Breakfast also included a special blessing in the form of our server, who noticed us saying grace and came over to thank us for doing so.  She even asked to pray for a specific request.  We all felt that this was a blessing straight from the Lord.

Back at Terry's house, we settled in for a short visit and opened her Christmas gift to us: the gorgeous snow globe pictured at the top of the post.  Below, if the video works, you may be able to see it with the glittery snow falling.

What a kind and generous gift!  Terry knows that we love snow globes -- and we share a common love of church family and God's people.  So a winter scene featuring a church was most appropriate.  Pictures cannot really do this snow globe justice.  It is simply amazing.  We were so touched by Terry's thoughtfulness and generosity.

Hope you've enjoyed this peek at a delightfully thoughtful gift from a special friend!

Sunday, December 26, 2021

Sunday Scripture


Here is our last Sunday Scripture for December.  Remember, I am writing these posts from an Advent study that I did with Good Morning Girls in 2013.  The study, Keeping Our Hearts Focused on Jesus, is still available as a free download, so if you are interested head on over there and get it.  Scroll down and click on the book-like image similar to the illustration above, and the pdf should open right up.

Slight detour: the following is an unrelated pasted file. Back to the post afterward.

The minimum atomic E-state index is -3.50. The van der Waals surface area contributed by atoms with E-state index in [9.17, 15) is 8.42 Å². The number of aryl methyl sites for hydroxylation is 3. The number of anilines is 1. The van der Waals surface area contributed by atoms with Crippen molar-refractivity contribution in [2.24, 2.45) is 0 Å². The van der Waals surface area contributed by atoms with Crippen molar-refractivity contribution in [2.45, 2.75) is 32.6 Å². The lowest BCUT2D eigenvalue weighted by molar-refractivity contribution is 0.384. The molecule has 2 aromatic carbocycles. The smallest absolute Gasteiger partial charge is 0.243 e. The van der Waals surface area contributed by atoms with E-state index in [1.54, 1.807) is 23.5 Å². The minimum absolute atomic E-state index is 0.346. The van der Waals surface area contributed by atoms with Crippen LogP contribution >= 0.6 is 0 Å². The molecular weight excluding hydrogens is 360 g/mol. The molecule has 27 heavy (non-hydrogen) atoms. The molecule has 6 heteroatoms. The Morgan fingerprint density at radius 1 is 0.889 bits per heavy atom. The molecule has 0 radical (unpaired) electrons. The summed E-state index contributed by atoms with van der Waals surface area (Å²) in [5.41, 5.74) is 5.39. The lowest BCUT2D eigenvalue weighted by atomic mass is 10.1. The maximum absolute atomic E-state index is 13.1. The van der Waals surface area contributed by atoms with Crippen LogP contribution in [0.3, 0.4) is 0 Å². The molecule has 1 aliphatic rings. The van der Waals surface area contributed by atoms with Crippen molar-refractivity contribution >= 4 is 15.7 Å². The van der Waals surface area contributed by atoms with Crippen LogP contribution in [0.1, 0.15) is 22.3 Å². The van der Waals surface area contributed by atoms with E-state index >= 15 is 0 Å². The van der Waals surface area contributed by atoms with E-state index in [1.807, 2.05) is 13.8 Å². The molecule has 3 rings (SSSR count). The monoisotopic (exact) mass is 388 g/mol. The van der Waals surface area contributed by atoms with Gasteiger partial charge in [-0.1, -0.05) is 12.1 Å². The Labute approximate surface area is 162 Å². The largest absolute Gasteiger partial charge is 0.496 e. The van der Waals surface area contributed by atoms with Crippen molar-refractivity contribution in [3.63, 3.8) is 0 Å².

Just a note too that I am also doing Sunday Scripture posts over at my Christmas blog, Mrs. T's Christmas Kitchen -- and I am using different verses (from the same study) in those Sunday posts.  So if you really want some biblical encouragement during this Christmas season, you might enjoy reading at both blogs.

I've mentioned before that I like to use the SOAP method of Bible study, and the studies from GMG use a very similar one.  I find this method a real blessing whether I am studying shorter passages or longer ones, so I hope you'll give it a try if you haven't ever done so. Just a reminder that the S is for Scripture -- just write it out -- and the O is for Observation, the A is for Application and the P is for prayer -- concerning how you'll apply this verse or passage,  or praise for what it means to you.

Each week of this Advent study focuses on a theme: Hope, Love, Joy, and Peace.  This fourth, and last, week's verses are focused on Peace.

Today's Scripture is Isaiah 9:6.  In the actual study, this one was from December 23 -- just in case you downloaded the study and are following along with it.

S=  "For unto us  a child is born, unto us a son is given: and the government shall be upon His shoulder: and His name shall be called Wonderful, Counselor, The mighty God, the everlasting Father, the Prince of Peace."  (Isaiah 9:6)

O= Written by the prophet Isaiah, these beautiful words speak eloquently of Christ's birth.  No ordinary child, the government would be upon His shoulder.  The fact that He is given these names of God -- Counselor, Wonderful, The mighty God, the everlasting Father, the Prince of Peace -- prove once again that Jesus is God.